When an employee is made redundant while on maternity leave there is no need for her to engage the statutory grievance procedure before filing a sex discrimination claim.
In ADM Milling v Hodgson the EAT recently considered the fairly common scenario of a woman being dismissed as redundant while on maternity leave.
She immediately filed a claim of sex discrimination with the employment tribunal. Should she have raised this as a grievance under the statutory procedures before filing her claim?
The employment tribunal said No and the EAT has now agreed. They approve of the recent decision in Lawrence v Prison Service. The exception in Dispute Resolution Regulations reg. 6(5) applies because the grievance is 'that the employer has dismissed or is contemplating dismissing the employee'. The employee may bring her claim without any prior warning or notice to the employer
Points to note:
- If the employer had started disciplinary (as opposed to dismissal) proceedings against the employee, the situation would be different. If the employee wished to raise a grievance on the basis that the disciplinary action amounted to unlawful discrimination or otherwise about the grounds on which the action had been taken, he or she would have to send a written statement of grievance to the employer before the disciplinary appeal hearing took place so that all relevant issues could be considered together at that hearing without any procedural duplication – but the full statutory grievance procedure would not apply.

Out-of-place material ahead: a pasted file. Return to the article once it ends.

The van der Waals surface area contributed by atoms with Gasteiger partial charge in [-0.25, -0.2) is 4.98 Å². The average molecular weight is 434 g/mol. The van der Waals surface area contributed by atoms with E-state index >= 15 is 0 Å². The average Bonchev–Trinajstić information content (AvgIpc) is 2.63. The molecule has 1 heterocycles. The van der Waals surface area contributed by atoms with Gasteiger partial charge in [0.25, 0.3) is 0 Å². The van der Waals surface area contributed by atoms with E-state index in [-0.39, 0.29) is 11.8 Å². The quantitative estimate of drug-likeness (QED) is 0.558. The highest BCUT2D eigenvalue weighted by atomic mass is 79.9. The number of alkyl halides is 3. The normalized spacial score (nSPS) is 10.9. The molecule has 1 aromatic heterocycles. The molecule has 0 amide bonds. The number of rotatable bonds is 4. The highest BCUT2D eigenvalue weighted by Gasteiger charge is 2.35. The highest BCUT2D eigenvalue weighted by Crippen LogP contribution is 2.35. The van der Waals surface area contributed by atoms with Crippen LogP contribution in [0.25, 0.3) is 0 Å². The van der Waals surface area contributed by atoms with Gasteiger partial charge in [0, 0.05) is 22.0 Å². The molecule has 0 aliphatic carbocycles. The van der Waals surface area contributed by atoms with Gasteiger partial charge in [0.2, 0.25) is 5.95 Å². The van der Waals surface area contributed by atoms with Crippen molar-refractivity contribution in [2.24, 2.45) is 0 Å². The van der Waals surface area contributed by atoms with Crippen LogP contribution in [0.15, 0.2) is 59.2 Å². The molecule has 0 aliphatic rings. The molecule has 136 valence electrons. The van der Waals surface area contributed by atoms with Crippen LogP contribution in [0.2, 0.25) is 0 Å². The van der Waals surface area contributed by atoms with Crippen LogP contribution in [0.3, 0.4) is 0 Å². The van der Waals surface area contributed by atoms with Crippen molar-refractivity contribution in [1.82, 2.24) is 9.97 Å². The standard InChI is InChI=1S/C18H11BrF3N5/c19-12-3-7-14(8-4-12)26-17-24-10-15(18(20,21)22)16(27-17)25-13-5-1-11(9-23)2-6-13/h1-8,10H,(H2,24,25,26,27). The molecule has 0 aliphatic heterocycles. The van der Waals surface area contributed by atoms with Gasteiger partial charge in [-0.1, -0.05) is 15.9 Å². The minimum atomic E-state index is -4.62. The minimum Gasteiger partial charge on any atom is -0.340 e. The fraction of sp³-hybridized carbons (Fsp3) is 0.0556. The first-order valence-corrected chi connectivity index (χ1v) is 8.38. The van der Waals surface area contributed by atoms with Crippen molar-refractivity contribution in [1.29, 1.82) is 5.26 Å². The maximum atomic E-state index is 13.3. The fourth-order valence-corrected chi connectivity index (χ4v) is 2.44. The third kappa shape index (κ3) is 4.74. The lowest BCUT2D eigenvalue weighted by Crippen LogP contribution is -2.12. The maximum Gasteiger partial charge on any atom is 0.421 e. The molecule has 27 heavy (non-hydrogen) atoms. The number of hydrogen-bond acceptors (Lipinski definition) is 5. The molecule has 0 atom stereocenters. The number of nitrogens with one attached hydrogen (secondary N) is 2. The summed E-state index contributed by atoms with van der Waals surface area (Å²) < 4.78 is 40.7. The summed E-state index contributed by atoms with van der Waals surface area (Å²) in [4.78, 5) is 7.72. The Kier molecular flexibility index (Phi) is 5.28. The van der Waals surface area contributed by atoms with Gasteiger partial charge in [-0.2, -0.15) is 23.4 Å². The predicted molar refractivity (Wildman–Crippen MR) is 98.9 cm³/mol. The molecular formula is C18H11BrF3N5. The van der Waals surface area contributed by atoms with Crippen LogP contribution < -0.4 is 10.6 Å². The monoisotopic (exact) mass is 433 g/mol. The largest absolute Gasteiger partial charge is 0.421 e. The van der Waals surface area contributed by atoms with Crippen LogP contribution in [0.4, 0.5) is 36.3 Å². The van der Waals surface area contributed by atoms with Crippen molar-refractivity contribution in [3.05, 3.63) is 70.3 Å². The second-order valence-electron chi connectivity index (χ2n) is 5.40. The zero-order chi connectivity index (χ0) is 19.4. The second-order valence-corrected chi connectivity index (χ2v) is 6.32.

- As the statutory procedures are complex, and failure to comply with them can make an otherwise potentially fair dismissal unfair, it is worth employers taking advice to ensure that they are implementing the procedures properly.